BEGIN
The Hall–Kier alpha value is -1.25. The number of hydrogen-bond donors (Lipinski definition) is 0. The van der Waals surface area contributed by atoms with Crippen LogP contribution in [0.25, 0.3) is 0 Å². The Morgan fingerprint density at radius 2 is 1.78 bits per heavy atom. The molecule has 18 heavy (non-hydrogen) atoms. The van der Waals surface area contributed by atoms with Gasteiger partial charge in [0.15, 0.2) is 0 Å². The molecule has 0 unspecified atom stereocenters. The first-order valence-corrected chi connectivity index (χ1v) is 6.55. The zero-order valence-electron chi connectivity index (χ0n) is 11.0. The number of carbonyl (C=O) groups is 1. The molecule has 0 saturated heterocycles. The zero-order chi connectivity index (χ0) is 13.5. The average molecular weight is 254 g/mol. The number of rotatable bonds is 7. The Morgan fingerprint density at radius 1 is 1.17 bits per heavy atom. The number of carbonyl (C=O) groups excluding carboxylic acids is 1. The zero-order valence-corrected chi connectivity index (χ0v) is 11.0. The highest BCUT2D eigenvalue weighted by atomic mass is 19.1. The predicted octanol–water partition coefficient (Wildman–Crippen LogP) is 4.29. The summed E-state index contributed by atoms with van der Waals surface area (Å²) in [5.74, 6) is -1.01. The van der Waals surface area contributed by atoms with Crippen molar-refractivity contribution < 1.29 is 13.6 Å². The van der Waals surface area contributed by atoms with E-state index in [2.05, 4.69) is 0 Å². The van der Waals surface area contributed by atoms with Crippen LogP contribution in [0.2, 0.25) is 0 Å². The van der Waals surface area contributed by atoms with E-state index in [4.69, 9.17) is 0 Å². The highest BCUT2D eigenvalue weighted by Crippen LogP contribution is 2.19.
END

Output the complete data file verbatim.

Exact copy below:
The Hall–Kier alpha value is -1.25. The number of hydrogen-bond donors (Lipinski definition) is 0. The van der Waals surface area contributed by atoms with Crippen LogP contribution in [0.25, 0.3) is 0 Å². The Morgan fingerprint density at radius 2 is 1.78 bits per heavy atom. The molecule has 18 heavy (non-hydrogen) atoms. The van der Waals surface area contributed by atoms with Gasteiger partial charge in [0.15, 0.2) is 0 Å². The molecule has 0 unspecified atom stereocenters. The first-order valence-corrected chi connectivity index (χ1v) is 6.55. The zero-order valence-electron chi connectivity index (χ0n) is 11.0. The number of carbonyl (C=O) groups is 1. The molecule has 0 saturated heterocycles. The zero-order chi connectivity index (χ0) is 13.5. The average molecular weight is 254 g/mol. The number of rotatable bonds is 7. The Morgan fingerprint density at radius 1 is 1.17 bits per heavy atom. The number of carbonyl (C=O) groups excluding carboxylic acids is 1. The zero-order valence-corrected chi connectivity index (χ0v) is 11.0. The highest BCUT2D eigenvalue weighted by atomic mass is 19.1. The predicted octanol–water partition coefficient (Wildman–Crippen LogP) is 4.29. The summed E-state index contributed by atoms with van der Waals surface area (Å²) in [5.74, 6) is -1.01. The van der Waals surface area contributed by atoms with Crippen molar-refractivity contribution < 1.29 is 13.6 Å². The van der Waals surface area contributed by atoms with E-state index in [2.05, 4.69) is 0 Å². The van der Waals surface area contributed by atoms with Crippen LogP contribution in [0.2, 0.25) is 0 Å². The van der Waals surface area contributed by atoms with E-state index in [4.69, 9.17) is 0 Å². The highest BCUT2D eigenvalue weighted by Crippen LogP contribution is 2.19.